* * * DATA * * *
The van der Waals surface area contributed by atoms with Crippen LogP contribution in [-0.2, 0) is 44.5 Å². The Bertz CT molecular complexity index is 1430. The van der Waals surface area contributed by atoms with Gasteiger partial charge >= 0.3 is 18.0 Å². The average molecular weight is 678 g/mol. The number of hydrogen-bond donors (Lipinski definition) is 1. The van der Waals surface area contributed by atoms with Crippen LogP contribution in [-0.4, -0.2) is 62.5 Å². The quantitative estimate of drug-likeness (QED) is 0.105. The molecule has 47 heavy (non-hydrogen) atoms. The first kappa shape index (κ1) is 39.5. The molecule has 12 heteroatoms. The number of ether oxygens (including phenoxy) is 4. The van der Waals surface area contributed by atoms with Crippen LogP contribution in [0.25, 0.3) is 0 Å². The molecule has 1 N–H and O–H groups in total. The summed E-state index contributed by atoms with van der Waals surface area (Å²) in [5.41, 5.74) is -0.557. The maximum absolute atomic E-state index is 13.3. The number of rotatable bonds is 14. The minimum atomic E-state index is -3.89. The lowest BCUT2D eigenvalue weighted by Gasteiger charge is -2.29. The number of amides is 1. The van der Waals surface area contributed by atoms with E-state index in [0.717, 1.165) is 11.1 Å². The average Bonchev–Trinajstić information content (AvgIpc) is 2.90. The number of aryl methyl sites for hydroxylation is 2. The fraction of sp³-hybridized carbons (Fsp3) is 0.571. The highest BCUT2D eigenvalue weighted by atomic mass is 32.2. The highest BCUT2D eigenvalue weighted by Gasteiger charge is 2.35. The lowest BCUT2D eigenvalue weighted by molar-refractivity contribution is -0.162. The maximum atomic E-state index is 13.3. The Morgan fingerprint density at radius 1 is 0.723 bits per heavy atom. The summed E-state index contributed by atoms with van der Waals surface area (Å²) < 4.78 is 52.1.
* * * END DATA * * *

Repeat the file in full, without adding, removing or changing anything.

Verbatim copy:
The van der Waals surface area contributed by atoms with Crippen LogP contribution in [-0.2, 0) is 44.5 Å². The Bertz CT molecular complexity index is 1430. The van der Waals surface area contributed by atoms with Gasteiger partial charge >= 0.3 is 18.0 Å². The average molecular weight is 678 g/mol. The number of hydrogen-bond donors (Lipinski definition) is 1. The van der Waals surface area contributed by atoms with Crippen LogP contribution in [-0.4, -0.2) is 62.5 Å². The quantitative estimate of drug-likeness (QED) is 0.105. The molecule has 47 heavy (non-hydrogen) atoms. The first kappa shape index (κ1) is 39.5. The molecule has 12 heteroatoms. The number of ether oxygens (including phenoxy) is 4. The van der Waals surface area contributed by atoms with Crippen LogP contribution in [0.25, 0.3) is 0 Å². The molecule has 1 N–H and O–H groups in total. The summed E-state index contributed by atoms with van der Waals surface area (Å²) in [5.41, 5.74) is -0.557. The maximum absolute atomic E-state index is 13.3. The number of rotatable bonds is 14. The minimum atomic E-state index is -3.89. The lowest BCUT2D eigenvalue weighted by Gasteiger charge is -2.29. The number of amides is 1. The van der Waals surface area contributed by atoms with E-state index in [0.717, 1.165) is 11.1 Å². The average Bonchev–Trinajstić information content (AvgIpc) is 2.90. The number of aryl methyl sites for hydroxylation is 2. The fraction of sp³-hybridized carbons (Fsp3) is 0.571. The highest BCUT2D eigenvalue weighted by atomic mass is 32.2. The highest BCUT2D eigenvalue weighted by Gasteiger charge is 2.35. The lowest BCUT2D eigenvalue weighted by molar-refractivity contribution is -0.162. The maximum atomic E-state index is 13.3. The Morgan fingerprint density at radius 1 is 0.723 bits per heavy atom. The summed E-state index contributed by atoms with van der Waals surface area (Å²) < 4.78 is 52.1.